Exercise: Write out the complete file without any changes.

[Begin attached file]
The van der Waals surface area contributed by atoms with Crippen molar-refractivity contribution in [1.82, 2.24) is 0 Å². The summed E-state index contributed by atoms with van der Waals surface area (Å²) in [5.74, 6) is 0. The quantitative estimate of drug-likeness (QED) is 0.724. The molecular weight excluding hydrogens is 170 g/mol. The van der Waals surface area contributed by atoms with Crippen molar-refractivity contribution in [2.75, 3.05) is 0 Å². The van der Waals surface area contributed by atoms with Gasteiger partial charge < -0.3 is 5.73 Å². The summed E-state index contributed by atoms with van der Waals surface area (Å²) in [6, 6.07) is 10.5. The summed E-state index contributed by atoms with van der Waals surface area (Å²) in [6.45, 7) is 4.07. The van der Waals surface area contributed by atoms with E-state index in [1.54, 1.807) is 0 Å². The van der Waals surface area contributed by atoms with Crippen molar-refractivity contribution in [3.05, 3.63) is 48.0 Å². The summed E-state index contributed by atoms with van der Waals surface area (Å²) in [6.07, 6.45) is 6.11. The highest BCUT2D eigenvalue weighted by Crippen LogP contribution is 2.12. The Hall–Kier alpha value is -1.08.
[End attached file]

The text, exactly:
The van der Waals surface area contributed by atoms with Crippen molar-refractivity contribution in [1.82, 2.24) is 0 Å². The summed E-state index contributed by atoms with van der Waals surface area (Å²) in [5.74, 6) is 0. The quantitative estimate of drug-likeness (QED) is 0.724. The molecular weight excluding hydrogens is 170 g/mol. The van der Waals surface area contributed by atoms with Crippen molar-refractivity contribution in [2.75, 3.05) is 0 Å². The van der Waals surface area contributed by atoms with Gasteiger partial charge < -0.3 is 5.73 Å². The summed E-state index contributed by atoms with van der Waals surface area (Å²) in [6, 6.07) is 10.5. The summed E-state index contributed by atoms with van der Waals surface area (Å²) in [6.45, 7) is 4.07. The van der Waals surface area contributed by atoms with E-state index in [1.54, 1.807) is 0 Å². The van der Waals surface area contributed by atoms with Crippen molar-refractivity contribution in [3.05, 3.63) is 48.0 Å². The summed E-state index contributed by atoms with van der Waals surface area (Å²) in [6.07, 6.45) is 6.11. The highest BCUT2D eigenvalue weighted by Crippen LogP contribution is 2.12. The Hall–Kier alpha value is -1.08.